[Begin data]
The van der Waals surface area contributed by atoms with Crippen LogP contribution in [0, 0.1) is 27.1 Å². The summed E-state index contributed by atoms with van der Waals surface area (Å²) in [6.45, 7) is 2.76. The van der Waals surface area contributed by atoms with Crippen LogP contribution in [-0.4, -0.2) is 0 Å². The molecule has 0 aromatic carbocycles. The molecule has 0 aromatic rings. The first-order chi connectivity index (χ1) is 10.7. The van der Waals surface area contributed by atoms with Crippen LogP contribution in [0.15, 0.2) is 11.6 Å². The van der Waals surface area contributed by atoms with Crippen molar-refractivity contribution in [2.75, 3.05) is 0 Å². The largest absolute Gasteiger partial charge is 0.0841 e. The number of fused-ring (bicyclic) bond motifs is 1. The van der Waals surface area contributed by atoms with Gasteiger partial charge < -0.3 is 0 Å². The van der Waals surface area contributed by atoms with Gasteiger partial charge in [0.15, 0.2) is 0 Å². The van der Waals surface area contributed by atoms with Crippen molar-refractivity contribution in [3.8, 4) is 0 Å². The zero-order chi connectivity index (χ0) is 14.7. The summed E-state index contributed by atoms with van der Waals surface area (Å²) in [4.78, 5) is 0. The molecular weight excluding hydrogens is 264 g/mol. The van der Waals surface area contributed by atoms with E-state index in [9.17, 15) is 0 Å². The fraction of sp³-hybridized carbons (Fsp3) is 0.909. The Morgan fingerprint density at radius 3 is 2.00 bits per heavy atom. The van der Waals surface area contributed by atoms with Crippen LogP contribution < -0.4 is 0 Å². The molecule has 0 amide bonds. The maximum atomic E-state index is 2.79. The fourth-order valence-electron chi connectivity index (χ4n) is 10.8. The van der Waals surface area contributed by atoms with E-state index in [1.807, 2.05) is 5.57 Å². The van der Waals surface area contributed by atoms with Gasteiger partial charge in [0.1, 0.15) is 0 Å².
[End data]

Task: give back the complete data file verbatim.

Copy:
The van der Waals surface area contributed by atoms with Crippen LogP contribution in [0, 0.1) is 27.1 Å². The summed E-state index contributed by atoms with van der Waals surface area (Å²) in [6.45, 7) is 2.76. The van der Waals surface area contributed by atoms with Crippen LogP contribution in [-0.4, -0.2) is 0 Å². The molecule has 0 aromatic carbocycles. The molecule has 0 aromatic rings. The first-order chi connectivity index (χ1) is 10.7. The van der Waals surface area contributed by atoms with Crippen LogP contribution in [0.15, 0.2) is 11.6 Å². The van der Waals surface area contributed by atoms with Crippen molar-refractivity contribution in [2.75, 3.05) is 0 Å². The largest absolute Gasteiger partial charge is 0.0841 e. The number of fused-ring (bicyclic) bond motifs is 1. The van der Waals surface area contributed by atoms with Gasteiger partial charge < -0.3 is 0 Å². The van der Waals surface area contributed by atoms with Gasteiger partial charge in [0.15, 0.2) is 0 Å². The van der Waals surface area contributed by atoms with Crippen molar-refractivity contribution in [3.8, 4) is 0 Å². The zero-order chi connectivity index (χ0) is 14.7. The summed E-state index contributed by atoms with van der Waals surface area (Å²) in [4.78, 5) is 0. The molecular weight excluding hydrogens is 264 g/mol. The van der Waals surface area contributed by atoms with E-state index in [9.17, 15) is 0 Å². The fraction of sp³-hybridized carbons (Fsp3) is 0.909. The Morgan fingerprint density at radius 3 is 2.00 bits per heavy atom. The van der Waals surface area contributed by atoms with Crippen LogP contribution < -0.4 is 0 Å². The molecule has 0 amide bonds. The maximum atomic E-state index is 2.79. The fourth-order valence-electron chi connectivity index (χ4n) is 10.8. The van der Waals surface area contributed by atoms with E-state index in [1.807, 2.05) is 5.57 Å². The van der Waals surface area contributed by atoms with Gasteiger partial charge in [0.1, 0.15) is 0 Å².